Tristan really began the work for this months before. On our way from meeting the school bus and walking home with our childmindee, Tristan would seek out little pine cones on the path that were in good condition and could be used for crafts. Tristan had a great time searching for his treasures. They wouldn’t get many at any one time, but over time they amounted to a small bag of them. I kept them aside and brought them out one chilly afternoon.
I remember making a similar craft in elementary school, but with larger pinecones that were mainly sourced from our own front yard. Sad to think those big old trees are no longer there, but their memory lives on!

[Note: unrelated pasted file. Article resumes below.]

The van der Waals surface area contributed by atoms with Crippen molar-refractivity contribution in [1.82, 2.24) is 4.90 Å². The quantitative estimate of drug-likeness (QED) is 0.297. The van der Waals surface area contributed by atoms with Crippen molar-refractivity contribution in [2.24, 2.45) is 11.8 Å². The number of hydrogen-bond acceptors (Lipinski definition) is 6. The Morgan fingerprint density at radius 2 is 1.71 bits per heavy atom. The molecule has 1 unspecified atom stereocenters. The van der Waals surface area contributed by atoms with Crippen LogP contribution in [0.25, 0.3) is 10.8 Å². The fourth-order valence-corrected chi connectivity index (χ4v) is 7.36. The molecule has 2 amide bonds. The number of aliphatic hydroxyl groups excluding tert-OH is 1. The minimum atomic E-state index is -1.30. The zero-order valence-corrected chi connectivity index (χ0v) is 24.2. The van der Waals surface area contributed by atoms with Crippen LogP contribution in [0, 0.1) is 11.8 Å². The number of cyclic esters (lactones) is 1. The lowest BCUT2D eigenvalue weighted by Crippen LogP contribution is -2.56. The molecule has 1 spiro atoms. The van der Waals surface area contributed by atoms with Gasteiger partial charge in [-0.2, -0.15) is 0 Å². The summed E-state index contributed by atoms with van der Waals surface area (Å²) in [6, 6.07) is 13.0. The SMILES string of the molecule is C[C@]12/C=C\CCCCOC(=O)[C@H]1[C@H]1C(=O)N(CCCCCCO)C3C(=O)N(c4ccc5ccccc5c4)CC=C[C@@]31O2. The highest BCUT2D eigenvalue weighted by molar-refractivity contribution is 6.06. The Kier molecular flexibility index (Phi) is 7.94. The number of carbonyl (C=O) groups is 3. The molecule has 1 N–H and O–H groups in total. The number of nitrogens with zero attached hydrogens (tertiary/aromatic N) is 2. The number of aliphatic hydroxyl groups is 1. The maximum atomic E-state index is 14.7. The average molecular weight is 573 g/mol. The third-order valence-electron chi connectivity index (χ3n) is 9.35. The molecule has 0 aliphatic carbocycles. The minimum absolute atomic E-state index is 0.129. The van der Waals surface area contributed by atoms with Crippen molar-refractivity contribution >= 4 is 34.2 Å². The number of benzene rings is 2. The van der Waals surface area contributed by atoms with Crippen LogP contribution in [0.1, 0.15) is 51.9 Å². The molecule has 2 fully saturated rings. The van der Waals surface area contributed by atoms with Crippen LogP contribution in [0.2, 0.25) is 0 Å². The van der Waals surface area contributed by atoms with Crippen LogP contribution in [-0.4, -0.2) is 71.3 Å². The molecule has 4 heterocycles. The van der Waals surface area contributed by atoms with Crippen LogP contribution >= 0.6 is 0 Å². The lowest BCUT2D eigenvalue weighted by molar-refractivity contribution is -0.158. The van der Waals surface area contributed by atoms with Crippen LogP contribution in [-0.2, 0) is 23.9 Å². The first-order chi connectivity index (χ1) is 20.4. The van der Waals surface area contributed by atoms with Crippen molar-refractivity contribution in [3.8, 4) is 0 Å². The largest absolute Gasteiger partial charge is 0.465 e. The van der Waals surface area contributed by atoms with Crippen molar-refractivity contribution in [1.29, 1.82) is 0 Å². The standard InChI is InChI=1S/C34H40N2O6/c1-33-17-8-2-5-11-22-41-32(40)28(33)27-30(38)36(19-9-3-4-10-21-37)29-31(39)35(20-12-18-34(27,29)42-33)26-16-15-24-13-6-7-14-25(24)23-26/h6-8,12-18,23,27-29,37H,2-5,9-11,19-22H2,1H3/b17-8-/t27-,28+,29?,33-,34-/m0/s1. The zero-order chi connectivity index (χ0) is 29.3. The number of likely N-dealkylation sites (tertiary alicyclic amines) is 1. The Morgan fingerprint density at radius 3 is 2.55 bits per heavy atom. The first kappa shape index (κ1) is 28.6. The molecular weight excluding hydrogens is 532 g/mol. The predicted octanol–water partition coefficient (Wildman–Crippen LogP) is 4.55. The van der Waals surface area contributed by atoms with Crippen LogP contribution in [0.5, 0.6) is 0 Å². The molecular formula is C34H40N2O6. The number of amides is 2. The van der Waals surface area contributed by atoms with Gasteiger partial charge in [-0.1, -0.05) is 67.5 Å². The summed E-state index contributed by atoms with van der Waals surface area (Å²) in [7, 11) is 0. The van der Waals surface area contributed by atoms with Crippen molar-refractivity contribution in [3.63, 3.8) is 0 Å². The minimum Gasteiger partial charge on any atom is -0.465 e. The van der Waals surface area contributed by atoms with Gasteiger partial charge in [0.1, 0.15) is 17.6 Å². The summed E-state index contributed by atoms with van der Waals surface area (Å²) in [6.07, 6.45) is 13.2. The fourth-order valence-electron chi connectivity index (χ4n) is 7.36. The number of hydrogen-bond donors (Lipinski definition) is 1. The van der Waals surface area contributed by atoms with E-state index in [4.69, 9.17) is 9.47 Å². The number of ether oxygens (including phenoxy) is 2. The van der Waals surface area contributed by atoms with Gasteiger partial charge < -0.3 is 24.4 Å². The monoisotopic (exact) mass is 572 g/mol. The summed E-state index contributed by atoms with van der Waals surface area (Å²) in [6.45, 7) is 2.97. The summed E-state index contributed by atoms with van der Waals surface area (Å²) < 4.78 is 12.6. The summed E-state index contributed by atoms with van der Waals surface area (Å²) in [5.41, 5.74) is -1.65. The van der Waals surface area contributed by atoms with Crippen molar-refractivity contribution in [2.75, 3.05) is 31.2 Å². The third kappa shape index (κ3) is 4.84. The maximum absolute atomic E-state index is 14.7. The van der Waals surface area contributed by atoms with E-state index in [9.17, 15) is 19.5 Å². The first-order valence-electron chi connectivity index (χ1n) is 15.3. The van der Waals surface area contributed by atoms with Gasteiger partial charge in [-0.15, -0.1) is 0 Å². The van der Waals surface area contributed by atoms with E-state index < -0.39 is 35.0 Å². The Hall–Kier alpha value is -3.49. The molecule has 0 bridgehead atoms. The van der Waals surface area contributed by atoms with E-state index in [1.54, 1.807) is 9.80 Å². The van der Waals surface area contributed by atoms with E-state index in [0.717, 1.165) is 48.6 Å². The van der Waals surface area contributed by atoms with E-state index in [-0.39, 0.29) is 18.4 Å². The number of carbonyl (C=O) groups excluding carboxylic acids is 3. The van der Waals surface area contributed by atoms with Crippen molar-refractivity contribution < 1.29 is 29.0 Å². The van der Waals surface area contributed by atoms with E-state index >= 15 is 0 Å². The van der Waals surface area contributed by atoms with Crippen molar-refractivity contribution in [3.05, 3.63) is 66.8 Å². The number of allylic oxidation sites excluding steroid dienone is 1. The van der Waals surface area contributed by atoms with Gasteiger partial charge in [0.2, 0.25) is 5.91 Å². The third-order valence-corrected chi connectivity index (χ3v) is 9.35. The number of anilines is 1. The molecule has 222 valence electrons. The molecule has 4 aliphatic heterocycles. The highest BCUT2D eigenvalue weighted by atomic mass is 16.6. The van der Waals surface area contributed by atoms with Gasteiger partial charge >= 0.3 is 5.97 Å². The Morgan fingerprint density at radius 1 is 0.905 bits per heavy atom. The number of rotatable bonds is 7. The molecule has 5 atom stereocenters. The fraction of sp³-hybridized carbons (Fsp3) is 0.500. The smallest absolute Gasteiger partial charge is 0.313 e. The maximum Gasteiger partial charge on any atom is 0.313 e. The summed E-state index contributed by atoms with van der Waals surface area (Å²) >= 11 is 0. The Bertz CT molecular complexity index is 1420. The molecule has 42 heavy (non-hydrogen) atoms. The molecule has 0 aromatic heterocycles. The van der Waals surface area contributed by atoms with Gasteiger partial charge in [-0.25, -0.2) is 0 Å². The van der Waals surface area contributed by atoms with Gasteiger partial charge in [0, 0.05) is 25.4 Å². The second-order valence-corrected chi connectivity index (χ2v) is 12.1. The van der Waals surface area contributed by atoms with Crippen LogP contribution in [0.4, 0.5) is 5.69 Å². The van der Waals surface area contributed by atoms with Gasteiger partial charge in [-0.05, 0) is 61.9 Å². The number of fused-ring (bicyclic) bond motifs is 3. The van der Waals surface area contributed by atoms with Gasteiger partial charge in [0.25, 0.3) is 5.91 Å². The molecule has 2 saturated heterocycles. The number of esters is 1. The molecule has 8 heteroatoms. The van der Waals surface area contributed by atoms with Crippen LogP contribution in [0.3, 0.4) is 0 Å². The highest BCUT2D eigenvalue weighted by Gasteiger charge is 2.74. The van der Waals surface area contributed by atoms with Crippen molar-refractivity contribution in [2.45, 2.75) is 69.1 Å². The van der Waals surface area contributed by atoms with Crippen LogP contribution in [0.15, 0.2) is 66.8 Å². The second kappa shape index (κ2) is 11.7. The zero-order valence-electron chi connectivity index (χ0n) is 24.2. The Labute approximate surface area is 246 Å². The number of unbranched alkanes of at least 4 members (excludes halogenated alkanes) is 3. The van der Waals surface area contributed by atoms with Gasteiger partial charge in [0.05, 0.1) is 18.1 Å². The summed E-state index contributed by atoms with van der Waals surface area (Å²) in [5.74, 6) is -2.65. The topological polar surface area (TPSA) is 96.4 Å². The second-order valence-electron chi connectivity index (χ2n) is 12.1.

We used the plastic top off of a large yogurt pot, cutting off the rim and making a hole in the middle to create the wreath shape. The next time we do this, however, we will use cardboard as the glue didn’t want to stick very well to the plastic and in the end we had to try a different glue to secure the pine cones when they fell off the next day. As you can see, he wasn’t very happy about the lack of ‘stick’ between the glue, plastic and pine cones.
Tristan put glue on the wreath form and then chose his pine cones and arranged them around the circle to make his wreath. After it had finally dried, we took out the glitter. Tristan used a glue pen to put some glue on the pine cones and then he sprinkled the glitter on for some decorative effect.
When this was done I put a piece of red ribbon through the wreath and made a knotted loop. Tristan then used this to hang his completed wreath on our front door, using a suction cup hook to hold it in place. This made our front entrance more welcoming and helped to give the exterior of our home a festive feel as well.
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